I Found the First Railway in Mexico but Where the Heck Is El Molino?
I am not a railfan, rail buff, train buff, railway enthusiast, railway buff, trainspotter, ferroequinologist or foamer, but I do love a good train. When I set my upcoming book in 19th century Veracruz, Mexico, I didn’t have any idea of the exact time period. A lot happened in the 19th century, especially in Mexico, but I figured that would sort itself out. SPOILER: it did. The moment I discovered that the first railway in Mexico stoked its first boiler for its inaugural run on September 15, 1850, I knew my story had to begin shortly after. Oh Mildred! If only life and writing were truly that easy.
In order to work this fun tidbit of history into my story, I needed details, but finding anything beyond the basics printed in the English language proved tricky. Not only was the information incomplete, I eventually discovered that at least one of the most important details that bloggers and graduate students have been including in their published works over the last few decades was dead wrong.
Where the heck is El Molino?
Remember earlier when I said that the first leg of the railway went from Veracruz to El Molino? Go look up El Molino, Mexico on Google Maps. I’ll wait. Yup, that’s what some authors found too. There is a suburb of Mexico City called El Molino, but the quick minded of you out there will already have spotted the problem. The distance of the first track was only 11.7 km (11.5 km in some sources — those may be wrong as well). Without looking at a map, you should know that Mexico City is a lot further than 11.7 km from Veracruz.
In fact, El Molino (the burb) is about 420 km (261 mi) from Veracruz. This small logistical incongruity didn’t stop some authors from calling the first destination of the train “El Molino, a suburb of Mexico City.” Someone published that mistake years ago and it’s been parroted so many times that it has become a pseudo-fact. But wait! There’s more!
Some publications simply hedged their bets and identified the location as El Molino, Veracruz. If you search for that, you will get two better sounding candidates but don’t be fooled. They only sound better because they are in the state of Veracruz. The first is a part of Orizaba, which looks great on a map because it’s on the way to Mexico City, so that must be it. Doh! Sorry. It’s 133 km (82.6 mi) from the city of Veracruz. Try again.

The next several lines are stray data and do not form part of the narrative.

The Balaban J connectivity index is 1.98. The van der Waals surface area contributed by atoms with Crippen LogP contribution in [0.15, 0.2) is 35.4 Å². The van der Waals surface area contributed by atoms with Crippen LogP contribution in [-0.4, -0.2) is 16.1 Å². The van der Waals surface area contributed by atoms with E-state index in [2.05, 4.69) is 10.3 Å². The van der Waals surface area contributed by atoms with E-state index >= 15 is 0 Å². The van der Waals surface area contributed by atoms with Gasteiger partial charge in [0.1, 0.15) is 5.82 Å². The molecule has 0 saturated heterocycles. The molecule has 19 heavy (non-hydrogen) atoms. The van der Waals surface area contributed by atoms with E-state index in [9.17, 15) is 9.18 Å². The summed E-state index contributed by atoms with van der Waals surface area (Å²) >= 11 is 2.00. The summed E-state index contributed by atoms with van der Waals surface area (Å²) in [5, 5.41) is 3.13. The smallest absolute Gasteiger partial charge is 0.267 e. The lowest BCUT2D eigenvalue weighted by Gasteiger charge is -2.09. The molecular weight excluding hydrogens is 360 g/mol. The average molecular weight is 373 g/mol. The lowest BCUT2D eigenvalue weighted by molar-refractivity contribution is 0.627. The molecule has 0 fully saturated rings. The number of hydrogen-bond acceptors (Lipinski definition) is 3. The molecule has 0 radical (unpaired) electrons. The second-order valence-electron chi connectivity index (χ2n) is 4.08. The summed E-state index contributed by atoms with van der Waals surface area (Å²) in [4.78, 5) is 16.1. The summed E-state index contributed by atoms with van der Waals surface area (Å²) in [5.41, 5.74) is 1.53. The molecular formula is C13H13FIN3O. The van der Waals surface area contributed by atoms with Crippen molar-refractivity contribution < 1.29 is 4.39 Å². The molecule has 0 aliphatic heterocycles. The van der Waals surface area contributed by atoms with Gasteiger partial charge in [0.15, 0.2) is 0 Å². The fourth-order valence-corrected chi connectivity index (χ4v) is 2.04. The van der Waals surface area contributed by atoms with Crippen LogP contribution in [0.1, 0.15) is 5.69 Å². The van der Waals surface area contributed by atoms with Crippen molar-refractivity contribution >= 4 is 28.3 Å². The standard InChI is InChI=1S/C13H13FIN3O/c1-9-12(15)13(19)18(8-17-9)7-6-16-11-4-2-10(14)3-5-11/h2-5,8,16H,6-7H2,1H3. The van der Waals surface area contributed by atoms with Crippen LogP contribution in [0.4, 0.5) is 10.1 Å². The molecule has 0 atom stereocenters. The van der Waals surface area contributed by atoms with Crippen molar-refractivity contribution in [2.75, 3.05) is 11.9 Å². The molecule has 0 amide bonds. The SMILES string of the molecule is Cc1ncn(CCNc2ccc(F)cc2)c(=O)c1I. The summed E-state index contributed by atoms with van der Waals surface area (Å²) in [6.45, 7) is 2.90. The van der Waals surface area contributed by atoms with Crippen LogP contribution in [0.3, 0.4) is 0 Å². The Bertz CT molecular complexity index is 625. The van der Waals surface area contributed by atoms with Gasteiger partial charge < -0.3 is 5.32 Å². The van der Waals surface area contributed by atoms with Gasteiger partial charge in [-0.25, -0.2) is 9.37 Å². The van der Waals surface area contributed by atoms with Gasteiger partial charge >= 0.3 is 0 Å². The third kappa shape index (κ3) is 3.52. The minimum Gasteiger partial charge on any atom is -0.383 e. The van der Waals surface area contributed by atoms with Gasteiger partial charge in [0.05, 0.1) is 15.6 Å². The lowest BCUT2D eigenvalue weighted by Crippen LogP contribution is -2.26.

Okay, let’s try a possibly better candidate. El Molino, in the northern part of the state of Veracruz, looks better because it shows up on a map as a town, not a neighborhood or suburb. Bingo! But get ready for the sad trombone. It’s 470 km (292 mi) from Veracruz and in the wrong direction for traveling to Mexico City. I’m sure it’s a lovely place, but, hombre, it’s in the boonies.
Fortunately for me, I have an awesome Spanish Tutor. With his encouragement, I dove into Spanish language archives and found that the real El Molino was the name of the station, not a town. It sat near a place called Tejería, which by lucky coincidence was about 11.7 km from the location just outside the old Veracruz walls where they built the terminal.
But, darn it, I’m still frustrated. I couldn’t find why they called it El Molino. The sly trickster side of me suspects that somewhere in the paperwork was a requirement that they reach El Molino (the Mexico City suburb) before anyone got paid. So, after 13 years of trying to reach Mexico City, they built a station where they ran out of track and called it El Molino. If anyone knows the real reason behind calling the first stop El Molino, other than the boring reason that there was a mill nearby, or why they didn’t simply call it Tejería, please leave a comment below. I’d appreciate a source in English or Spanish if you have one. I might even thank you in the book.
Fun facts that are fun because they are facts
The locomotive for the first section of standard 1435 mm track was built in Belgium and christened “La Veracruzana” (destined to be the name of my first yacht). It was expected to maintain a blistering speed of around 40 kilometers per hour (25 mph). The train pulled five cars and the entire trip from one end of the railway to the other took 18 minutes.
The price for the trip varied. If you wanted to keep as much soot out of your hair as possible and sit on something other than a hard bench, you could pay un peso for a covered coach each way. If you didn’t mind riding with the baggage you could pay only dos reales. I have read the distinction between these two arrangements referred to as first class and second class. Personally, I would call riding with the baggage, zero class.
You were allowed to take stuff with you, but like airlines today, you had to pay. If your trunk weighed una arroba o más it would cost you un medio real. An arroba was about 11.34 kg of weight (25 lbs). If you have ever seen the types of trunks people used to drag around with them when traveling, you can see where they expected to make their money. Those trunks without a single petticoat inside likely weighed more than one arroba.
I enjoyed digging through all the resources in both English and Spanish to pull out the tiny details that, hopefully, add a hint of realism to my storytelling. Does it seem crazy to spend hours researching something that takes only a few minutes to work into a story and the reader will pass over in seconds? I don’t think so. Someone out there will appreciate the tiny details. I also think that holding details like this in my head as I write subtly impacts every related part of the story. Just wait until I tell you about chiqueadores.
If you follow me on Twitter (@gregorysherrow) you can find out more about my upcoming book and who knows what else. Choo! Choo!